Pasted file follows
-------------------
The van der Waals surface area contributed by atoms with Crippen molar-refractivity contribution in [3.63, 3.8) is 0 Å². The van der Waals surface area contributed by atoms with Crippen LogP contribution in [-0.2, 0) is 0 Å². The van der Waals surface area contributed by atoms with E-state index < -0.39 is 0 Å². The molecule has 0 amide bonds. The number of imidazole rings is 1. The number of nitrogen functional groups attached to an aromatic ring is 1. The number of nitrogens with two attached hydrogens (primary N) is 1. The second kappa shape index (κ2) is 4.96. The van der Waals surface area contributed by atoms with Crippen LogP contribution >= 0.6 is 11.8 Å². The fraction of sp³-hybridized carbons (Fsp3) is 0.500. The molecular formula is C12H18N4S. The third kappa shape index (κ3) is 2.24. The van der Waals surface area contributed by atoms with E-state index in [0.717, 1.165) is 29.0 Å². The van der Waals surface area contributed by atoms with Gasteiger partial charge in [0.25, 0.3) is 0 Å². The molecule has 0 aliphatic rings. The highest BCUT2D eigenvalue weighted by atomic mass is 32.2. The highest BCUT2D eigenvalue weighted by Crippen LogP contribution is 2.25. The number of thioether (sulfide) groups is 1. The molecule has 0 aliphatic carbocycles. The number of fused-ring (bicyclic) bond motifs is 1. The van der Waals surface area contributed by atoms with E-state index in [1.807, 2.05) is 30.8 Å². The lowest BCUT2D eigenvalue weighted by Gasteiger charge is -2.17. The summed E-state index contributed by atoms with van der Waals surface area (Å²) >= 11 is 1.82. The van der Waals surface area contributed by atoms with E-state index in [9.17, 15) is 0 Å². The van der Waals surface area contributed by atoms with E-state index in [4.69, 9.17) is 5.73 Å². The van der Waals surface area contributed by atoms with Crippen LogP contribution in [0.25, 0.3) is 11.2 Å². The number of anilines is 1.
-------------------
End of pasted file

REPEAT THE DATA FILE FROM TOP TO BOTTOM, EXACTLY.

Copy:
The van der Waals surface area contributed by atoms with Crippen molar-refractivity contribution in [3.63, 3.8) is 0 Å². The van der Waals surface area contributed by atoms with Crippen LogP contribution in [-0.2, 0) is 0 Å². The van der Waals surface area contributed by atoms with E-state index < -0.39 is 0 Å². The molecule has 0 amide bonds. The number of imidazole rings is 1. The number of nitrogen functional groups attached to an aromatic ring is 1. The number of nitrogens with two attached hydrogens (primary N) is 1. The second kappa shape index (κ2) is 4.96. The van der Waals surface area contributed by atoms with Crippen LogP contribution >= 0.6 is 11.8 Å². The fraction of sp³-hybridized carbons (Fsp3) is 0.500. The molecular formula is C12H18N4S. The third kappa shape index (κ3) is 2.24. The van der Waals surface area contributed by atoms with E-state index in [0.717, 1.165) is 29.0 Å². The van der Waals surface area contributed by atoms with Gasteiger partial charge in [0.25, 0.3) is 0 Å². The molecule has 0 aliphatic rings. The highest BCUT2D eigenvalue weighted by atomic mass is 32.2. The highest BCUT2D eigenvalue weighted by Crippen LogP contribution is 2.25. The number of thioether (sulfide) groups is 1. The molecule has 0 aliphatic carbocycles. The number of fused-ring (bicyclic) bond motifs is 1. The van der Waals surface area contributed by atoms with E-state index in [1.807, 2.05) is 30.8 Å². The lowest BCUT2D eigenvalue weighted by Gasteiger charge is -2.17. The summed E-state index contributed by atoms with van der Waals surface area (Å²) >= 11 is 1.82. The van der Waals surface area contributed by atoms with E-state index in [9.17, 15) is 0 Å². The van der Waals surface area contributed by atoms with E-state index in [4.69, 9.17) is 5.73 Å². The van der Waals surface area contributed by atoms with Crippen LogP contribution in [0.25, 0.3) is 11.2 Å². The number of anilines is 1.